Indeed, the Israel-Palestinian obsession is a good example of the way in which mutual back-scratching and narrow political self-interest without responsibility divert the UN away from its noble aims. In the 1970s a coalition of the Soviet bloc and the Islamic states (which in turn dominated the non-aligned bloc) arranged to pass a resolution equating Zionism, that is, support for the existence of the State of Israel, with racism. While this has since been repealed, they also institutionalised the delegitimation of Israel inherent in this resolution into the UN bureaucracy, and this continues to this day. The Secretary-General’s Department has a Division of Palestinian Rights which is as organisationally important as the entire Division for Asia and the Pacific. The UN also has two permanent General Assembly Committees devoted to this issue, the Committee on the Exercise of the Inalienable Rights of the Palestinian People, and the Special Committee to Investigate Israeli Practices Affecting the Human Rights of the Palestinian People – plus a Special Information Program on the Question of Palestine. Together, these elements of the UN bureaucracy whose only job is to promote the Palestinian cause, ensure that no UN conference, be it on the environment, or health or women’s rights, fails to have a series of resolutions condemning Israel. This led to such absurdities as the distribution of antisemitic material at the UN’s 2001 Durban Conference against Racism, and, more recently, the UN Development Program, in contravention of its own guidelines, paying for Gaza to be festooned with banners saying “Today Gaza. Tomorrow the West Bank and Jerusalem.”
These same issues have prevented the UN from adopting an agreed definition of terrorism. Technical experts find it fairly straightforward to create a definition of terrorism focusing on the use of deliberate attacks on civilians as a tactic, but the Islamic states are blocking any agreement at the UN, because they insist on a definition which will exclude Palestinian attacks on Israeli civilians.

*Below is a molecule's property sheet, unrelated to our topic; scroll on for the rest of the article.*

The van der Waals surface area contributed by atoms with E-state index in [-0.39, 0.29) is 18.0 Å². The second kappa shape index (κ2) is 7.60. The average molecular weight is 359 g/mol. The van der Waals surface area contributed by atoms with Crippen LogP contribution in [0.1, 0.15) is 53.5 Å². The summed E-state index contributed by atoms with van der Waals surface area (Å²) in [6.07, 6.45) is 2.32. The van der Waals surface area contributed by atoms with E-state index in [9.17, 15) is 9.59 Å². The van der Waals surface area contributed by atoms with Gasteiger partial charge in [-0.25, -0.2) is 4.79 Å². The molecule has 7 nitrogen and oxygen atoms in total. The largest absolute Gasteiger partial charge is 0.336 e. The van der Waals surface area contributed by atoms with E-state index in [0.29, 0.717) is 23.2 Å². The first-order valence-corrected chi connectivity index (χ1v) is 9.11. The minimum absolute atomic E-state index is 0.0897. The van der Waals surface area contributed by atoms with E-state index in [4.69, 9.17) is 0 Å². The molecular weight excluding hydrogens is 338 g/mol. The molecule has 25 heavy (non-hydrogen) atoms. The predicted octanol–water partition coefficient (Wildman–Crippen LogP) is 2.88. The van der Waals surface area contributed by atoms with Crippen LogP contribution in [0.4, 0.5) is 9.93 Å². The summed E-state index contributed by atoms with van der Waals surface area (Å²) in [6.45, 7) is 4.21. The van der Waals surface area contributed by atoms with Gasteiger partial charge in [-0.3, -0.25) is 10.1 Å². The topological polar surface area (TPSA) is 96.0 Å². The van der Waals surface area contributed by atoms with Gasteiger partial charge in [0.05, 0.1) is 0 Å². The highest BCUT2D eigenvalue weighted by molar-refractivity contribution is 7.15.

The UN performs a variety of good works in the areas of poverty, disaster relief and health, and some of its peacekeeping operations are effective. But as an organisation, it does little to advance its core mission of promoting world peace, and advancing international human rights, and it has been ineffective in the greatest humanitarian tragedies, such as Bosnia, Rwanda, and Darfur.
Moreover, the same bureaucratic, political and structural problems that are stopping the UN from achieving the objectives for which it was designed are also preventing effective and serious reforms, as was shown in the watered down and ineffective reform program adopted at the UN Summit. This lowest common denominator compromise version of an already inadequate proposal does not define terror, does nothing to ensure that human rights abusers are not placed in charge of human rights, all but ignores the issue of Security Council reform, and does little about the out of control bureaucracy.
Prime Minister John Howard was correct when he told the UN Summit on Sept. 18 that: “We should not think that the United Nations can solve all the world’s problems, nor that it should attempt to do so…The nation state remains the focus of legitimate action for order and justice in our world. As nation states, our collective challenge and responsibility is to identify those things that the UN can do and ensure that it is fully equipped to do them.” But he and other world leaders must recognise that the UN will never be equipped to fulfill its mission until there is much more fundamental reform than anything yet proposed. And the first step is to recognise clear-sightedly how dysfunctional the UN has become.